A small exhibition currently on view in the rare-book room of Canaday Library at Bryn Mawr College showcases Latin doodles and marginalia (marks made in the margins of a book or other document. They may be scribbles, comments, glosses, critiques, doodles, or illuminations, say Wikipedia) in ancient books, writes Stephan Salisbury for The Philadelphia Inquirer.
Private Lives of Old Books is put together by classics scholar and Bryn Mawr doctoral candidate Kate Barnes with help from her adviser Catherine Conybeare, professor of classical studies.
It showcases volumes from the 14th to 16th century which are part of the college’s collection and contain doodles and comments grappling with the horrors of Latin syntax.
When examining the books and manuscripts in preparations for the exhibit, Barnes found notes jotted in various languages in the margins, underlined passages, doodled monks’ heads, sketched-in arrows and drawn fingers pointing at specific lines, mildly randy jokes, and so much more.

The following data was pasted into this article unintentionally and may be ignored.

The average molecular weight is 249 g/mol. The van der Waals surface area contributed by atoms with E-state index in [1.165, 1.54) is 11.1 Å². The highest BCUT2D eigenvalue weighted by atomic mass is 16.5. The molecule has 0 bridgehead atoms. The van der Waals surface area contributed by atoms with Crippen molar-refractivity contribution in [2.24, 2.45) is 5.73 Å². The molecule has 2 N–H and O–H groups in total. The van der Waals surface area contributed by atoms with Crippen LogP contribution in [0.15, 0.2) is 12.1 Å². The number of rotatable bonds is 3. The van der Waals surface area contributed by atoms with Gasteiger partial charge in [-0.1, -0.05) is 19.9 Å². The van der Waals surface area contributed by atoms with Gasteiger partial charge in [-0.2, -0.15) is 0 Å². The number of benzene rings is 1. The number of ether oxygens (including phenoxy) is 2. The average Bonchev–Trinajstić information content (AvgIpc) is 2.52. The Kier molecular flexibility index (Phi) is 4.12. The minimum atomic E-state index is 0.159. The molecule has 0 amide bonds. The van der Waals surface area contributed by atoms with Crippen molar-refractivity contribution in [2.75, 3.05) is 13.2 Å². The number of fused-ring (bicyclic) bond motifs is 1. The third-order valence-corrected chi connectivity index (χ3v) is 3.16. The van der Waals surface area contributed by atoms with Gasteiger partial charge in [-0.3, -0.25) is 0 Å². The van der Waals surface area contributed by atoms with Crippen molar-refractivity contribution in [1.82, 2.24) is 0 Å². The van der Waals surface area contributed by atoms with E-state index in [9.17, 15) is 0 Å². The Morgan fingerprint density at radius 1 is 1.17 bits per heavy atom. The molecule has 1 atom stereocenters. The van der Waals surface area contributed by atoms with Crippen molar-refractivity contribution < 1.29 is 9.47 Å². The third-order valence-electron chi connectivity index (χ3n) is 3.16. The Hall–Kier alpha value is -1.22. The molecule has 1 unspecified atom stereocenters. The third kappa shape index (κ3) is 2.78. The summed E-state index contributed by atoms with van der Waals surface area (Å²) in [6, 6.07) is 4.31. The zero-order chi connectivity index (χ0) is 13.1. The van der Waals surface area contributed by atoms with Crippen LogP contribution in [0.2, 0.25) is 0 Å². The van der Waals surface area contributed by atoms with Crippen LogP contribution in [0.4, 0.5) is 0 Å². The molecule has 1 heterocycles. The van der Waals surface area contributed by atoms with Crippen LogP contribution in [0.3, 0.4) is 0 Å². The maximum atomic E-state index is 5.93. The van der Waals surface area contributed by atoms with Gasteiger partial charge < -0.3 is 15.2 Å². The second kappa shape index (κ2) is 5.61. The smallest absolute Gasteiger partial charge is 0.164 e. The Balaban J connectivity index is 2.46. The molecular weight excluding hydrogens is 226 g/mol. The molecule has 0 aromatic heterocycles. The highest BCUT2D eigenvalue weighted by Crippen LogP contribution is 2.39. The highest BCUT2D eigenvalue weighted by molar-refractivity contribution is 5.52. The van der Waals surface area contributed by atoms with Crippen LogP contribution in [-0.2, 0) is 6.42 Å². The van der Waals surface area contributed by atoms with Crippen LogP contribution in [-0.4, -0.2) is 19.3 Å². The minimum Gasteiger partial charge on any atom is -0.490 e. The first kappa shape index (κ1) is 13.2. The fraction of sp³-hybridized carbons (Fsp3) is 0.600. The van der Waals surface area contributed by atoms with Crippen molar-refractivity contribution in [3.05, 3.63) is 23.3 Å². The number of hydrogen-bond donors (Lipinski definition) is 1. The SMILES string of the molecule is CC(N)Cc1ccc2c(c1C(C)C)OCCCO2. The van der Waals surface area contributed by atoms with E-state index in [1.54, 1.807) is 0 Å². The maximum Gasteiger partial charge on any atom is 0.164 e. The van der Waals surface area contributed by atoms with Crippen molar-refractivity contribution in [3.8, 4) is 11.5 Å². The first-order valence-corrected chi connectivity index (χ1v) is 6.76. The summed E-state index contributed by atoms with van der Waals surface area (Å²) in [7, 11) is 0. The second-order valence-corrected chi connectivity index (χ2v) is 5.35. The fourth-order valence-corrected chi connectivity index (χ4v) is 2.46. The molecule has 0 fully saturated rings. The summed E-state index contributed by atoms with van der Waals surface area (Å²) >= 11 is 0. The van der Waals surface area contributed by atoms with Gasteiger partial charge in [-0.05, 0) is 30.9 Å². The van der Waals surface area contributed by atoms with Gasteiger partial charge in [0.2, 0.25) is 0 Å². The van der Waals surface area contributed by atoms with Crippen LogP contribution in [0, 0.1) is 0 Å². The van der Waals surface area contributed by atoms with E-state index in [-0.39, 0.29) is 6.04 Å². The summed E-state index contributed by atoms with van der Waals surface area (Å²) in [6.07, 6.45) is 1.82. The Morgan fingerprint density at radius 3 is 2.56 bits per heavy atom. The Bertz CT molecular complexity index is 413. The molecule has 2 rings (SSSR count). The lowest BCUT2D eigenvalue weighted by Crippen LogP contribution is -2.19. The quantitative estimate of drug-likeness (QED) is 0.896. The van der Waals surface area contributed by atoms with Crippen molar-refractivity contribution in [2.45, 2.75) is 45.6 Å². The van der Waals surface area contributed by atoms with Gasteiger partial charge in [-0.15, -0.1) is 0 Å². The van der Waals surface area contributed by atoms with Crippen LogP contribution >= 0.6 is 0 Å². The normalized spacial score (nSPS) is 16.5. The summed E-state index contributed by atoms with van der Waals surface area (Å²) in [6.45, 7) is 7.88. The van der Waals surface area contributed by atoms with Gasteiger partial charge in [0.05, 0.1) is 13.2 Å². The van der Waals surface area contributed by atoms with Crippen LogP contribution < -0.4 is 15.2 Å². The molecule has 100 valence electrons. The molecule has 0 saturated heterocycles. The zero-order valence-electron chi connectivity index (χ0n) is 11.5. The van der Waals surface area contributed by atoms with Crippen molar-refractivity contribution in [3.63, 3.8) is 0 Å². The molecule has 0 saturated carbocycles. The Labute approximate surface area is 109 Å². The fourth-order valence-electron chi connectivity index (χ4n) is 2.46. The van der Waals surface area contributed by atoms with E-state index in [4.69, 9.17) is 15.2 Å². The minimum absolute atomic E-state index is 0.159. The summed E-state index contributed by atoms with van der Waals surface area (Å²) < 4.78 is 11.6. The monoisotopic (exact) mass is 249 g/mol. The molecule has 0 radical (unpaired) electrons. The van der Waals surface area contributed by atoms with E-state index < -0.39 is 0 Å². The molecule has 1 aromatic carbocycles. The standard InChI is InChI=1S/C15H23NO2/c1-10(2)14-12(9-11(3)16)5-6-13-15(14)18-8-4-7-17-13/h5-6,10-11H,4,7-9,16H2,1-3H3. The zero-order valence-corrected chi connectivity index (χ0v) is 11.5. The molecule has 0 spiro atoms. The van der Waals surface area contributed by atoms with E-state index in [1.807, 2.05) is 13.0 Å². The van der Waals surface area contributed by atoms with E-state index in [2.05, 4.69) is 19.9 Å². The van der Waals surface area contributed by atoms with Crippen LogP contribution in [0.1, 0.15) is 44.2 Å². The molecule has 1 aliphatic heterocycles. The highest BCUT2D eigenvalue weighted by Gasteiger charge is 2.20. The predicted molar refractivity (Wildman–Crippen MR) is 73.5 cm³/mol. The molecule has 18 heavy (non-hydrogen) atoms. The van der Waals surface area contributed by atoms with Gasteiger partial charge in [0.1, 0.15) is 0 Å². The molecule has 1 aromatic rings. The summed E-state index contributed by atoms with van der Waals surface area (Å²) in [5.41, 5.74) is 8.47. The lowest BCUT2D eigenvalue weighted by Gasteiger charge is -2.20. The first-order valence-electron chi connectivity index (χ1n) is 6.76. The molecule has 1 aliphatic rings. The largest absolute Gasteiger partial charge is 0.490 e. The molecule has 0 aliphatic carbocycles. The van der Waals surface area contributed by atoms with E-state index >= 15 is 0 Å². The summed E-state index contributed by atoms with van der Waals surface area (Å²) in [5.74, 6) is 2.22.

“As much as I am in classics because I love texts, it’s really fun to see and engage with history through these material objects, and I got really, really into it,” she said.
The exhibition will run through December 17 and is open Monday to Friday from 10 a.m. to 4 p.m. as well as by appointment.
Read more about the exhibition in The Philadelphia Inquirer.